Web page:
We have in our society a system of communications between friends, family and business that connects us all.
This could describe Facebook — or a more venerable network, the U.S. Postal Service.
This week brought the sobering news, all but official, that our national mail system will cut first class delivery on Saturdays, starting in August.
“An American Icon” is how a Michigan retiree termed our tradition of postal delivery, in a Feb. 7 Wall Street Journal article.
Closer to home, last year’s going-away party for retiring postmaster John Smith in Odell served as a measure of how personal the postal system is to many people. There was a potluck in the lobby, and hugs and tears among neighbors.
But the beauty of the American postal system is about more than the neighborhoods it serves. Consider that it is not merely an American institution; our mail system connects the people of this country to citizens throughout the world.
Reducing mail delivery one day a week won’t stop people from sending postcards from Australia or keeping in touch via letter with Tia Maria in Mexico, but losing one day of service reminds us of how vital these links are.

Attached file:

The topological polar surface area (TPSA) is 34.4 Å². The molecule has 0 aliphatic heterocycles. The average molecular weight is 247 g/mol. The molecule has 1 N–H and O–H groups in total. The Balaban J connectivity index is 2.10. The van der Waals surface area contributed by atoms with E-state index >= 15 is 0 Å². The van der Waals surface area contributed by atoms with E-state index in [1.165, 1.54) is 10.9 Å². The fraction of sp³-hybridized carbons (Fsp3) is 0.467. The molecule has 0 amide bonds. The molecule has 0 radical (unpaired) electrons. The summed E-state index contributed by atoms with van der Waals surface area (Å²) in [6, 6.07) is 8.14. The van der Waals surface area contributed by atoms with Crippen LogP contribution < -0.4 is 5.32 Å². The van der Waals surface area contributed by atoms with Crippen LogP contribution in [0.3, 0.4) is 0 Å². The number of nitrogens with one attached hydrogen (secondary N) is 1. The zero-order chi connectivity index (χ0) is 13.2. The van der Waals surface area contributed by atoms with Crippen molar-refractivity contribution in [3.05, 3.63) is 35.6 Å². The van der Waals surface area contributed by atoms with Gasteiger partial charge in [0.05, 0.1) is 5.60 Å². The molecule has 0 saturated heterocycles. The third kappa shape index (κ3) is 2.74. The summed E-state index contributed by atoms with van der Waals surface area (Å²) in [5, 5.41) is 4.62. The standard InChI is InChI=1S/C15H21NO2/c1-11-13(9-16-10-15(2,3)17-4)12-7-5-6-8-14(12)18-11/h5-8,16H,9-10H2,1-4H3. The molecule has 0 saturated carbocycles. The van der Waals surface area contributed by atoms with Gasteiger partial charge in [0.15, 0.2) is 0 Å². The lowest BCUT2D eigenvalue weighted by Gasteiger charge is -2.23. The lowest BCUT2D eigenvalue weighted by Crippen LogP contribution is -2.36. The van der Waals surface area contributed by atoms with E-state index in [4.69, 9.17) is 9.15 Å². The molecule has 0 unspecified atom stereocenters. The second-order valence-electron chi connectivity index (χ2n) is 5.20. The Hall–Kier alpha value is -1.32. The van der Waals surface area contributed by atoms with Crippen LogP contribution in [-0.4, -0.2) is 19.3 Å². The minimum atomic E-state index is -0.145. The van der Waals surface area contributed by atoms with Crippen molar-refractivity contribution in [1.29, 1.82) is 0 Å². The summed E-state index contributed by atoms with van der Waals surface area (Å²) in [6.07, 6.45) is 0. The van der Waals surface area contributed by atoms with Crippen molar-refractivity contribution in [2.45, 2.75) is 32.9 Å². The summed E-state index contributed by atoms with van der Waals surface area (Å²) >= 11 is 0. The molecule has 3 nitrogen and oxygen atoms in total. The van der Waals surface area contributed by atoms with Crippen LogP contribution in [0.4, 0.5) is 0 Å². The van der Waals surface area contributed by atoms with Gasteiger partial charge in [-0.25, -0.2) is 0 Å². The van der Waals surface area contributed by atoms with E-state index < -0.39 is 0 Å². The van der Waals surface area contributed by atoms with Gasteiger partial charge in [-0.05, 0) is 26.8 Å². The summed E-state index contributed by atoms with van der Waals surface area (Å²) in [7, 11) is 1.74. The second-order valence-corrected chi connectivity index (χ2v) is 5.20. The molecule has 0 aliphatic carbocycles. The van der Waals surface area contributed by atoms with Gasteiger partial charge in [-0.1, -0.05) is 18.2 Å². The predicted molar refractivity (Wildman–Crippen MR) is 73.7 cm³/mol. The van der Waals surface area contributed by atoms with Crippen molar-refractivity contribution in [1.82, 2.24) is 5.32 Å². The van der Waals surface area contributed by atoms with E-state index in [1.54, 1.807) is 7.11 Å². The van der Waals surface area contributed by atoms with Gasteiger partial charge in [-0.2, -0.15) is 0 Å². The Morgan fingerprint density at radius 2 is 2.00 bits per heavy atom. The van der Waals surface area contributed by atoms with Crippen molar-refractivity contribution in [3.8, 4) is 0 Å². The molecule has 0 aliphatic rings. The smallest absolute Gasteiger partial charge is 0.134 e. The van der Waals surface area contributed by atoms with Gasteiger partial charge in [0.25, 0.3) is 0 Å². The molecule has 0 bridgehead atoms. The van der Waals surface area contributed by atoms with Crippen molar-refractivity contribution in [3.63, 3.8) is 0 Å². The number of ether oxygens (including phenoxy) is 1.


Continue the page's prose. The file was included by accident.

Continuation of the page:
The postal service’s immediacy and versatility is often compared to electronic and social media.
“Snail mail,” is the less-than-kind phrase often used. Out of respect for the people who work hard to process and deliver it, we suggest “conventional mail” as an alternative.
True, email is immediate, and Facebook provides a unique platform for photos and video.
But as our society faces one of the biggest changes in the history of the postal system, it’s good to keep in mind that what sets it apart from other systems is its egalitarian nature.
Yes, the sender must buy a stamp, but there is no charge to the recipient. On the other hand, free computer use at libraries aside, cyber and electronic transmissions involve some cost to the recipient. Further, the free postal service is extended to people in far rural places, who need that connection and might not enjoy the electronic opportunities found in other places.
It looks like no letters on Saturday will be the new reality. As this historic change happens, it should be seen as a watershed moment where we as a society take stock of the great value that the postal delivery system means to the individual and to our culture as a whole.
With that in mind, the Hood River News will, in coming months, look into the impact of no Saturday mail.
For our future coverage, we ask that you tell us in a few paragraphs what it means to your household, group, or business.
Emails are welcome at:
Or, drop a letter or postcard to Kirby Neumann-Rea, editor, at the address at the top of this page.